Dr. Meisel on Optimizing Genomic Assays in Early-Stage HR-Positive, HER2-Negative Breast Cancer

Jane L. Meisel, MD
Published: Thursday, Aug 01, 2019



Jane L. Meisel, MD, an assistant professor, Department of Hematology and Medical Oncology and Department of Gynecology & Obstetrics, Winship Cancer Institute, Emory University School of Medicine, discusses optimizing genomic assays in early-stage hormone receptor (HR)–positive, HER2-negative breast cancer.
 
Genomic assays are a critical component of personalizing treatment decisions in early-stage HR-positive, HER2-negative breast cancer, but these assays should not be used indiscriminately, says Meisel. Additionally,  these assays should not be sent for if is not believed that the results will impact the patient’s intended course of treatment.

Oncotype DX can be used to understand endocrine sensitivity and the need for chemotherapy, whereas MammaPrint can help provide a better understanding of a higher clinical risk patient’s need for chemotherapy. If a patient is within that high-risk clinical group but has a low genomic risk, they may not need chemotherapy. Being judicious about which test is used and when is important, says Meisel. When differentiating between whether to use Oncotype DX or MammaPrint, many clinicians will go with what they know. However, there is role for both assays in the space.
SELECTED
LANGUAGE


Jane L. Meisel, MD, an assistant professor, Department of Hematology and Medical Oncology and Department of Gynecology & Obstetrics, Winship Cancer Institute, Emory University School of Medicine, discusses optimizing genomic assays in early-stage hormone receptor (HR)–positive, HER2-negative breast cancer.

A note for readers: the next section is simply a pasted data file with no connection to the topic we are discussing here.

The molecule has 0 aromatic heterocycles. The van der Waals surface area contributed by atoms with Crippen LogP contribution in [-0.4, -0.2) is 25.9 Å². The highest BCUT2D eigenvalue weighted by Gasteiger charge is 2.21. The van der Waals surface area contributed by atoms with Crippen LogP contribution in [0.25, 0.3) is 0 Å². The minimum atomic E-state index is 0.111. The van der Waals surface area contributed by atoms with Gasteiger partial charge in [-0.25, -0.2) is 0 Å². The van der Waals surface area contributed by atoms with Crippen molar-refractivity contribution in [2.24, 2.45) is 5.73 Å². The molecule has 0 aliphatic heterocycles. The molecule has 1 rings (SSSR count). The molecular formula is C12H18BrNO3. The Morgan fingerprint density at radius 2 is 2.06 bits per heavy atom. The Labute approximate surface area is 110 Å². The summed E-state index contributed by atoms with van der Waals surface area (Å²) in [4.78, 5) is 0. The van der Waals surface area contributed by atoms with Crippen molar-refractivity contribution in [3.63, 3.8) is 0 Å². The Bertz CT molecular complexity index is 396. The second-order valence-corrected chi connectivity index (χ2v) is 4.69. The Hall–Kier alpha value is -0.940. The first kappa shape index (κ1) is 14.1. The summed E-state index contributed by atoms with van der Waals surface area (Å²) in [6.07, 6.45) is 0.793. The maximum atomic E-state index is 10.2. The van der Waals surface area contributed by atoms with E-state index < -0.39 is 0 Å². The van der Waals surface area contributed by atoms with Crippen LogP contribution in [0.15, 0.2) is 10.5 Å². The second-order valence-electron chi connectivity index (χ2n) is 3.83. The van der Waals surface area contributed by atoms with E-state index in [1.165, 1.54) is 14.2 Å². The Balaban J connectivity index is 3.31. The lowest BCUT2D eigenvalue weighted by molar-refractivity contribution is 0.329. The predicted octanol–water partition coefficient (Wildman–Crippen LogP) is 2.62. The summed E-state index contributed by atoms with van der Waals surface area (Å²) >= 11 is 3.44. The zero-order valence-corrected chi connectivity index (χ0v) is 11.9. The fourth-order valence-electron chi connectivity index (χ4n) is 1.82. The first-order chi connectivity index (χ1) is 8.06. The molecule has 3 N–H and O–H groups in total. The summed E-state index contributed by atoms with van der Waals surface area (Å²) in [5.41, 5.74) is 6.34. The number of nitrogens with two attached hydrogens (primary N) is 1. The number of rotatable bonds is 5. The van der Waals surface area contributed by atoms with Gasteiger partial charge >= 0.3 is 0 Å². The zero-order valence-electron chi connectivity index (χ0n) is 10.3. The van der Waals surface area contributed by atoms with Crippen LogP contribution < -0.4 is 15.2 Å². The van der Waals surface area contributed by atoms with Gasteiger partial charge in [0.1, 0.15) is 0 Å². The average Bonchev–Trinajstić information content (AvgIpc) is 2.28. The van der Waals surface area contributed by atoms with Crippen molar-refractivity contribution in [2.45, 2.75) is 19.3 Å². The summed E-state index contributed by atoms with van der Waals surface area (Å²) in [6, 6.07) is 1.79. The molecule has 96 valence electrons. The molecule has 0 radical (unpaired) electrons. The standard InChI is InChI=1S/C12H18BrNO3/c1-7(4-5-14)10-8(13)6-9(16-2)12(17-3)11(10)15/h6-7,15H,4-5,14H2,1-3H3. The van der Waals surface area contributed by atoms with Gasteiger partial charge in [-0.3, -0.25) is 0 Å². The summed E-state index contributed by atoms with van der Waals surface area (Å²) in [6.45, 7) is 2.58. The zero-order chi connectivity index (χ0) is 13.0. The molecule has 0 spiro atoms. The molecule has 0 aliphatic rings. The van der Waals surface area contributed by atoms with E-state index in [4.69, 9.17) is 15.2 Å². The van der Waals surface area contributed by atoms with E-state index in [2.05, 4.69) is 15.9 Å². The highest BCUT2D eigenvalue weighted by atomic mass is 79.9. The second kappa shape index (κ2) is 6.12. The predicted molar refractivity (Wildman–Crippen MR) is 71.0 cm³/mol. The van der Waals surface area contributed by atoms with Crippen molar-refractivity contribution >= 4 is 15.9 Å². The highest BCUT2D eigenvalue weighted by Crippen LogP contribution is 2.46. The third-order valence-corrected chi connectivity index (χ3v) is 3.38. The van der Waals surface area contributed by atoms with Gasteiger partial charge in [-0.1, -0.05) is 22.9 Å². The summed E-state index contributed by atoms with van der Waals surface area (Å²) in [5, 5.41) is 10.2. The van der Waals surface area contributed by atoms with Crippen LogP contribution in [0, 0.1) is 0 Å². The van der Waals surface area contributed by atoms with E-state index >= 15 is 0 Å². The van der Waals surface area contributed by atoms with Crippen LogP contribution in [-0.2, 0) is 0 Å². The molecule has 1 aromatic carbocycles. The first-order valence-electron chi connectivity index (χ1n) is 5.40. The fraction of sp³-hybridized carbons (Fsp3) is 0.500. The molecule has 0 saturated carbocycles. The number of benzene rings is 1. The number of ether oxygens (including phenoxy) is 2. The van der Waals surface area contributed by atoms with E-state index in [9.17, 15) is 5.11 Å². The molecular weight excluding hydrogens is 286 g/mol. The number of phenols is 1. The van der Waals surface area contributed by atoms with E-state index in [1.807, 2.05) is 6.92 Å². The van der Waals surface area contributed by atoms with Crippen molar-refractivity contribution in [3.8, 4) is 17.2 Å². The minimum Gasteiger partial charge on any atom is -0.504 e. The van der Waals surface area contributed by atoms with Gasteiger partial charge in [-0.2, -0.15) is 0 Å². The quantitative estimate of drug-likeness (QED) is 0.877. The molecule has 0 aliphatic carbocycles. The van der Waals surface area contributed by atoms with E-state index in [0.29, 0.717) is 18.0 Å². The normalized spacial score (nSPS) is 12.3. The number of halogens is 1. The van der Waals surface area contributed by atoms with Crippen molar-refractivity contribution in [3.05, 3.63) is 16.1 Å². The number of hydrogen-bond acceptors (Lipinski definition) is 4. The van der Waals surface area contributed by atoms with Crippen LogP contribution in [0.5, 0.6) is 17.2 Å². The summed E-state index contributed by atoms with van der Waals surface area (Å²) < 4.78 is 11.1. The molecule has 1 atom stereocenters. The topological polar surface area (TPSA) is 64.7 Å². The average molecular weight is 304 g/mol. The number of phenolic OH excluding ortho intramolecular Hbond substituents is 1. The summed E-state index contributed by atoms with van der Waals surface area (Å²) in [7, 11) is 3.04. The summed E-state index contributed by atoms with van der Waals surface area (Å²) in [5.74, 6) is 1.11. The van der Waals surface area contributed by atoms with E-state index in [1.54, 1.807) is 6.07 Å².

Genomic assays are a critical component of personalizing treatment decisions in early-stage HR-positive, HER2-negative breast cancer, but these assays should not be used indiscriminately, says Meisel. Additionally,  these assays should not be sent for if is not believed that the results will impact the patient’s intended course of treatment.

Oncotype DX can be used to understand endocrine sensitivity and the need for chemotherapy, whereas MammaPrint can help provide a better understanding of a higher clinical risk patient’s need for chemotherapy. If a patient is within that high-risk clinical group but has a low genomic risk, they may not need chemotherapy. Being judicious about which test is used and when is important, says Meisel. When differentiating between whether to use Oncotype DX or MammaPrint, many clinicians will go with what they know. However, there is role for both assays in the space.



View Conference Coverage
Online CME Activities
TitleExpiration DateCME Credits
Enduring CME activity from the School of Breast Oncology®: 2018 Mid-Year Video UpdateSep 28, 20192.0
Community Practice Connections™: 2nd Annual School of Nursing Oncology™Sep 28, 20191.5
Publication Bottom Border
Border Publication
x